Hold’em with Holloway, Vol. 33: Using Poker Skills in Reality TV Competitions
I’m going to be honest with you, despite the name of my column, this week’s edition isn’t going to talk about hold’em strategy. Instead, I want to talk about a different game, one where poker skills could very well win you $500,000. The game is Big Brother.
I’ll admit, reality TV is a guilty pleasure of mine, and every year as the World Series of Poker winds down I look forward to the start of the hit CBS show, which is entering its 17th season. Yesterday, the new Big Brother cast was announced, and much to my surprise a familiar face was among the 14 houseguests — poker pro Vanessa Rousso.
Rousso is by far the most successful poker player to venture into the reality TV realm. According to HendonMob, she has $3,530,832 in live tournament winnings, which puts her fifth on the Women’s All-Time Money List. Her biggest score came back in 2009 when she took down the European Poker Tour Grand Final €25,000 High Roller for $700,160.
Clearly she’s got some game, but how will that game stack up in Big Brother, which pits houseguests against one another for a $500K prize while being cutoff from the outside world? Hidden cameras capture all the drama from the human experiment, which will see a houseguest get evicted every week until just two players remain, at which point a jury comprised of evicted houseguests vote for a winner.
Much like poker, the game takes a mix of patience, aggression, and well-timed moves. It also requires savvy players capable of reading their opponents, at least if they want to win.
Being familiar with both poker and Big Brother, I believe Rousso has a legitimate shot at the top prize, and think her experience in the game will serve her well. Pay close attention and you just might see how some poker skills can benefit you in other games.
Assessing Risk and Developing a Strategy
Rousso’s poker success could prove detrimental. There’s a good chance if her fellow housemates find out she’s won millions, they’ll be deterred from awarding her $500,000. After all, she’s got enough money, right? Rousso is no doubt aware of this possibility, and there are really only two ways she can handle it — bluff or play it straightforwardly.
Most celebrities who’ve played reality TV games opt for the former, and sometimes they get away with it. However, in those instances when their opponents somehow find out their backgrounds, it tends to blow up their game. You lie about who you are and people tend to hate you.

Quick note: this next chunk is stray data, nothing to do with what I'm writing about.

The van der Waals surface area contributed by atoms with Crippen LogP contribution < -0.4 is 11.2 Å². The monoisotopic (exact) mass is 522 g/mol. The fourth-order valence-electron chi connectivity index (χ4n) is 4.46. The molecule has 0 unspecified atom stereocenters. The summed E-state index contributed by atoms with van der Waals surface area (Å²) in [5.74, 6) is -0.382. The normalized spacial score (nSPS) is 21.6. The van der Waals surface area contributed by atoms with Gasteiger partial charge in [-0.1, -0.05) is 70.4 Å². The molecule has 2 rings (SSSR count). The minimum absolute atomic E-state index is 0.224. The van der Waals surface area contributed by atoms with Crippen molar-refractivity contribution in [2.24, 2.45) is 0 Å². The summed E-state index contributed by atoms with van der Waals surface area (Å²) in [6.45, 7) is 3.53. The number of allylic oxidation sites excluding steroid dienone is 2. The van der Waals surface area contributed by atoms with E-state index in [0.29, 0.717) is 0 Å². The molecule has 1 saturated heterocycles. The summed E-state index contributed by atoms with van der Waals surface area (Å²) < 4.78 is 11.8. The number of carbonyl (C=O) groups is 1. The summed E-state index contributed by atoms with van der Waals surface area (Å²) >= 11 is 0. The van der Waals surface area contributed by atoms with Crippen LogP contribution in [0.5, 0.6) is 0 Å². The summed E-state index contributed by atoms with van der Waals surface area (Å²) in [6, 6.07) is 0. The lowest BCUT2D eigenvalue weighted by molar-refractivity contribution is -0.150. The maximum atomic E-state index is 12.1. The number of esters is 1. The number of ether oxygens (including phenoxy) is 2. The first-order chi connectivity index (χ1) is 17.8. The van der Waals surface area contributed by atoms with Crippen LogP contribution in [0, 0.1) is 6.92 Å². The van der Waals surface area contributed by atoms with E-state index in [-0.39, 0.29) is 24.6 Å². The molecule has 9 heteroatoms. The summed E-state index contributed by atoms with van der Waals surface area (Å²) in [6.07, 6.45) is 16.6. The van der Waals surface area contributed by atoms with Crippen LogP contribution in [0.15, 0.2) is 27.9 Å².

On the flip side, she could come out and own her poker successes. There’s a big risk that some of the players will want her out, but others might be willing to work with her under the assumption that if she does make it to the end, she won’t stand a chance. That’s a fallacy.
As in a poker tournament, it’s all about survival and getting to the final two. An experienced poker player knows that anything can happen when it’s down to heads-up. I’d like to see Rousso go this route, a strategy Daniel Negreanu previously said he’d employ if were ever cast on Survivor (which he really wants to do).
Of course this is assuming there is a chance someone will recognize Rousso as a top poker pro. Looking at the others cast for the upcoming season, one of Rousso’s opponents appears a possible candidate for doing just that.
Know Your Opponents and Analyze Their Capabilities
Producers have coyly cast a possible antagonist for Rousso. Joining her on the show is 27-year-old Da’Vonne Rogers, whose occupation is listed as “poker dealer.” You can’t tell me this is coincidence. No, this is in fact reality TV 101 — foster conditions that’ll create drama!
There’s a huge chance Rousso will be recognized by someone from the industry, like a dealer, so obviously they should cast someone from the other side of the table if they hope to spark some fireworks. Chances are Rogers, if she’s familiar with Rousso, will view her as the big stack at the table and want her gone (who wants to contend with a big stack? Wouldn’t you rather see them cutdown to size?).
I imagine the two will become enemies (that’s what the producers will push for), but I hope they’re both smarter than that. Like two big stacks at the same table, there’s no need to go after one another, not until the ante is upped.
If Rogers and Rousso are somehow able to work together they could become a formidable force. I don’t know about you, but I’d love to watch that heads-up match.
Go Big or Go Home
That seems to be the mentality contestants have when entering the house, but like a multi-day tournament in poker, you can’t win the game on the first day. In fact, you can’t win Big Brother in the first week, nor the second, third, fourth, and so on. It’s a long three-month affair, so patience is key.
Rousso needs to view the game as if she’s playing the WSOP Main Event. Start slow, don’t get in big confrontations (in other words don’t make enemies), and focus on survival. All the while keep an eye out for lucrative spots and then, when the timing is right, shift gears accordingly.
The average person rarely plays a game where there’s six figures on the line and there will only be one winner. Rousso’s been there and done that many times at the poker table. Now, she just needs to take the skills she’s learned and adapt them to the real world… or at least to the Big Brother house!
Big Brother airs three times a week, so be sure to tune in all summer long to see how long Rousso can last. Also, follow me on Twitter @ChadAHolloway to discuss her gameplay.
Photo (Rogers): Big Brother Network